The observed responses of warm low-level cloud properties to aerosols in a marine environment have been studied in recent years based on multiple observations, such as those from satellite-based remote sensing (Nakajima et al. 2001; Menon et al. 2008; Su et al. 2010; Wang et al. 2014; Dong et al. 2014a, 2015), from surface-based remote sensing (Feingold et al. 2001, 2003; McComiskey et al. 2009; Pandithurai et al. 2009), and from aircraft (Zheng et al. 2010; Painemal and Zuidema 2013; Twohy et al. 2013). However, satellite remote sensing suffers from several inherent retrieval problems (Li et al. 2009; Xi et al. 2014). There is also the limitation that cloud and aerosol properties cannot be obtained simultaneously over the same location. Recent studies have revealed that the aerosol optical depth (AOD) retrieved in the presence of nearby clouds can be significantly enhanced (Jeong and Li 2010; Várnai and Marshak 2014), which can lead to spurious correlations between aerosols and cloud properties (Costantino and Bréon 2013). These limitations can be ameliorated, or overcome, by using ground and in situ observations, which have already been used to investigate the influence of aerosols on cloud microphysical properties (Feingold et al. 2001, 2003; McComiskey et al. 2009; Twohy et al. 2013). An advantage of this approach is that the effect of aerosols on clouds can be examined in a single column of air at the scale of cloud droplet formation and at high temporal and spatial resolutions. Most surface- and aircraft-based analyses are done on a case-by-case basis. MBL cloud macro- and microphysical properties are likely correlated with variations in large-scale meteorological forcing [e.g., lower-tropospheric stability (LTS; Wood and Bretherton 2006)] and with aerosol properties. This suggests that a long data record is needed to disentangle the meteorological impact from aerosol effects on clouds (Teller and Levin 2006; Wood 2009; Koren et al. 2010).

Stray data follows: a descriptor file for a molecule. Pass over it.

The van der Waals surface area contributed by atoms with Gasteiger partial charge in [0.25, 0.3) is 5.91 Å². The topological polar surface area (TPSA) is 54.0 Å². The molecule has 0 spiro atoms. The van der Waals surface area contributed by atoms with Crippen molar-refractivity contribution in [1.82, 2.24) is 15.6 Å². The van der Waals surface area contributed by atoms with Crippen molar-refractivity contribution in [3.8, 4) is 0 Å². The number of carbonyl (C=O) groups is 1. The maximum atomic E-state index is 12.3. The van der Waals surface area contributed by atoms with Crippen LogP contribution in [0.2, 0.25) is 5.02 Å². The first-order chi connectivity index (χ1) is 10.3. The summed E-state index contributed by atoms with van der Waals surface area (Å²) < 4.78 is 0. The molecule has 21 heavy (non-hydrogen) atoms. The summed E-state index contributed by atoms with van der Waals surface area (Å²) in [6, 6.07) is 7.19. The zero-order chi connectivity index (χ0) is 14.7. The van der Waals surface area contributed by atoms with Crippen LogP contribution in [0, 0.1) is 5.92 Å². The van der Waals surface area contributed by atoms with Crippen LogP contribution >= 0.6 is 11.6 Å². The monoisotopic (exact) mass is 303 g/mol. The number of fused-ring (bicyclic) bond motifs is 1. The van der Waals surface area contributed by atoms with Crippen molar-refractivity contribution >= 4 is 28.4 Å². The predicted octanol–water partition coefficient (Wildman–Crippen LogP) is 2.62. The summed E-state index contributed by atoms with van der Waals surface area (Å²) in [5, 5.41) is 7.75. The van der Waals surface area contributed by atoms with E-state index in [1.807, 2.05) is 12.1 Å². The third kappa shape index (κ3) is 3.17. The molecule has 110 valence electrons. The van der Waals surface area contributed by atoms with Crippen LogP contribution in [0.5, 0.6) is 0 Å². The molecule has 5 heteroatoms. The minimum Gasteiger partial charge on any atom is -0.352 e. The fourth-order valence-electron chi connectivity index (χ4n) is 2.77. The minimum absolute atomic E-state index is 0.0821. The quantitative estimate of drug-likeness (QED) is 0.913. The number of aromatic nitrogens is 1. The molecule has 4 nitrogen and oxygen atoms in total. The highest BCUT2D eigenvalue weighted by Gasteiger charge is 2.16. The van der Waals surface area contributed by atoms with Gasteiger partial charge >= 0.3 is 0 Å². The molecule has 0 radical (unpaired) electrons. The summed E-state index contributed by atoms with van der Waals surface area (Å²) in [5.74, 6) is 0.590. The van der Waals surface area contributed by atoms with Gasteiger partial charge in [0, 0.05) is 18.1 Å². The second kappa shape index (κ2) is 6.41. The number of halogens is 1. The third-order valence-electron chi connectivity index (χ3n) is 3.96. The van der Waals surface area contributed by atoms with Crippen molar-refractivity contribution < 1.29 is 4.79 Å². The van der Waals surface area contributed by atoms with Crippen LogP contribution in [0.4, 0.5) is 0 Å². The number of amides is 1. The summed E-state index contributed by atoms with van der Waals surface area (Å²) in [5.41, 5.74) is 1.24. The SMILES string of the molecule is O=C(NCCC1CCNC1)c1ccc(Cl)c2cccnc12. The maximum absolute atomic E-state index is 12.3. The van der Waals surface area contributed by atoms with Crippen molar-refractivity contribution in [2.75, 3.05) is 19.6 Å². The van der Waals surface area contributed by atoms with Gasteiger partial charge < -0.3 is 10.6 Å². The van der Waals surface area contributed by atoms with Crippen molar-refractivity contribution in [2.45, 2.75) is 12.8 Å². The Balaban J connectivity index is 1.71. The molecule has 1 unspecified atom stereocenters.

With the goal of better understanding the seasonal and diurnal variations in MBL cloud properties and their response to aerosol perturbations, the Atmospheric Radiation Measurement (ARM) Mobile Facility (AMF) was deployed to a site on the northern coast of Graciosa Island in the Azores (39.09°N, 28.03°W) from May 2009 to December 2010 (Wood et al. 2015). The site is located in the northeast Atlantic Ocean, where MBL clouds are omnipresent throughout the year because of the presence of semipermanent high pressure systems (Dong et al. 2014a; Wood et al. 2015). The primary goal of this study is to investigate the response of MBL nonprecipitating cloud properties to changes in aerosol loading and to determine how meteorological parameters affect the diversity in the sensitivity of MBL nonprecipitating clouds to aerosol perturbations and the magnitude of the aerosol FIE.

A brief description of measurements and methods used in the analyses is given in section 2. The statistical properties of aerosols, clouds, and meteorological properties, the response of cloud properties to aerosol perturbations, and the influence of meteorological conditions on these responses are given in section 3. The quantified FIE and the dependence of the magnitude of FIE on meteorological parameters are also presented in section 3. Conclusions are given in section 4.

2. Data and methods

Aerosol number concentrations were selected to represent aerosol loading in this study, because is a better proxy of CCN concentration than are aerosol optical properties (Liu et al. 2011; Li et al. 2011; Liu and Li 2014). The ARM Aerosol Observation System (AOS) is the primary platform used for collecting aerosol concentration data, aerosol scattering and absorption properties, and aerosol composition properties at the surface (Jefferson 2011). The TSI model 3010 particle counter is a compact and rugged instrument installed in the AOS trailer that measured the of particles with diameters ranging from 10 nm to 3 μm in 1-min intervals during the field campaign in the Azores.

The macro- and microphysical properties of MBL clouds, defined in this study as clouds with cloud-top heights (CTH) less than 3 km (Dong et al. 2014a), are extracted from the ARM principal investigator product, which combines retrievals from the W-band ARM cloud radar (WACR), the Vaisala ceilometer, the micropulse lidar (MPL), and the microwave radiometer (MWR). Parameters include the cloud-base height (CBH), CTH, cloud droplet number concentrations , cloud LWP, cloud optical depth (COD), and cloud droplet effective radius (DER) averaged over 5-min intervals. The products have been used to investigate MBL cloud properties (Dong et al. 2014a,b, 2015) and to validate MBL cloud properties retrieved from the NASA Clouds and the Earth’s Radiant Energy System project using Moderate Resolution Imaging Spectroradiometer (MODIS) data (Xi et al. 2014). Details about each parameter can be found at the ARM website (http://www.arm.gov/data/pi/88).